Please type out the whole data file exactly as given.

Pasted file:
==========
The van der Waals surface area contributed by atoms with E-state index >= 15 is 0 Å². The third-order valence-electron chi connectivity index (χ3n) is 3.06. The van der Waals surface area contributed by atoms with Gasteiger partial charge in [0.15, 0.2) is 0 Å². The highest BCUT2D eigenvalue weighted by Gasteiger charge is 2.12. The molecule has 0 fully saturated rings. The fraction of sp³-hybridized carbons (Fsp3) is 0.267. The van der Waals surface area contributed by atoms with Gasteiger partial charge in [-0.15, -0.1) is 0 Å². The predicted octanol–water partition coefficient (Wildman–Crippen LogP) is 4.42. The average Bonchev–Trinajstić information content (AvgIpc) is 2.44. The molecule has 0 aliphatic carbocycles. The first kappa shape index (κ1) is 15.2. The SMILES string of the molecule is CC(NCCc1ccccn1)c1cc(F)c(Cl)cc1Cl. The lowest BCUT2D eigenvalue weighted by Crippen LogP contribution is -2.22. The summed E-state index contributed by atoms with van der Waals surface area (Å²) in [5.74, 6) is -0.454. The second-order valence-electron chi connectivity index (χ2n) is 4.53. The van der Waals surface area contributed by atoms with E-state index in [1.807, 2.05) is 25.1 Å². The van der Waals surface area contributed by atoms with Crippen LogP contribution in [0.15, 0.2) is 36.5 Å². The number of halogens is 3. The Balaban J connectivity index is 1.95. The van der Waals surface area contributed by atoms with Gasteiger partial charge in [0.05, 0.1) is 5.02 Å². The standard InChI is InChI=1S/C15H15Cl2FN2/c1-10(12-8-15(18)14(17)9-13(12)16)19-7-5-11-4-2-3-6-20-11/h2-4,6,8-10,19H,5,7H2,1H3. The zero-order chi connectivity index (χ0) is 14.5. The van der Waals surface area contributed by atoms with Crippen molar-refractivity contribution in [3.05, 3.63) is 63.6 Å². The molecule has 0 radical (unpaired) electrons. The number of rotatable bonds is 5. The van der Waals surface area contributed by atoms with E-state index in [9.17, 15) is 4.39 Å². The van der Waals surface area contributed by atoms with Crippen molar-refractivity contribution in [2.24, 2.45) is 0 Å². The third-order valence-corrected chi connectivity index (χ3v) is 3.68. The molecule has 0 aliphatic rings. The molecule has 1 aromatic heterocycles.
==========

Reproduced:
The van der Waals surface area contributed by atoms with E-state index >= 15 is 0 Å². The third-order valence-electron chi connectivity index (χ3n) is 3.06. The van der Waals surface area contributed by atoms with Gasteiger partial charge in [0.15, 0.2) is 0 Å². The highest BCUT2D eigenvalue weighted by Gasteiger charge is 2.12. The molecule has 0 fully saturated rings. The fraction of sp³-hybridized carbons (Fsp3) is 0.267. The van der Waals surface area contributed by atoms with Gasteiger partial charge in [-0.15, -0.1) is 0 Å². The predicted octanol–water partition coefficient (Wildman–Crippen LogP) is 4.42. The average Bonchev–Trinajstić information content (AvgIpc) is 2.44. The molecule has 0 aliphatic carbocycles. The first kappa shape index (κ1) is 15.2. The SMILES string of the molecule is CC(NCCc1ccccn1)c1cc(F)c(Cl)cc1Cl. The lowest BCUT2D eigenvalue weighted by Crippen LogP contribution is -2.22. The summed E-state index contributed by atoms with van der Waals surface area (Å²) in [5.74, 6) is -0.454. The second-order valence-electron chi connectivity index (χ2n) is 4.53. The van der Waals surface area contributed by atoms with E-state index in [1.807, 2.05) is 25.1 Å². The van der Waals surface area contributed by atoms with Crippen LogP contribution in [0.15, 0.2) is 36.5 Å². The number of halogens is 3. The Balaban J connectivity index is 1.95. The van der Waals surface area contributed by atoms with Gasteiger partial charge in [0.05, 0.1) is 5.02 Å². The standard InChI is InChI=1S/C15H15Cl2FN2/c1-10(12-8-15(18)14(17)9-13(12)16)19-7-5-11-4-2-3-6-20-11/h2-4,6,8-10,19H,5,7H2,1H3. The zero-order chi connectivity index (χ0) is 14.5. The van der Waals surface area contributed by atoms with Crippen molar-refractivity contribution in [3.05, 3.63) is 63.6 Å². The molecule has 0 radical (unpaired) electrons. The number of rotatable bonds is 5. The van der Waals surface area contributed by atoms with E-state index in [9.17, 15) is 4.39 Å². The van der Waals surface area contributed by atoms with Crippen molar-refractivity contribution in [2.24, 2.45) is 0 Å². The third-order valence-corrected chi connectivity index (χ3v) is 3.68. The molecule has 0 aliphatic rings. The molecule has 1 aromatic heterocycles.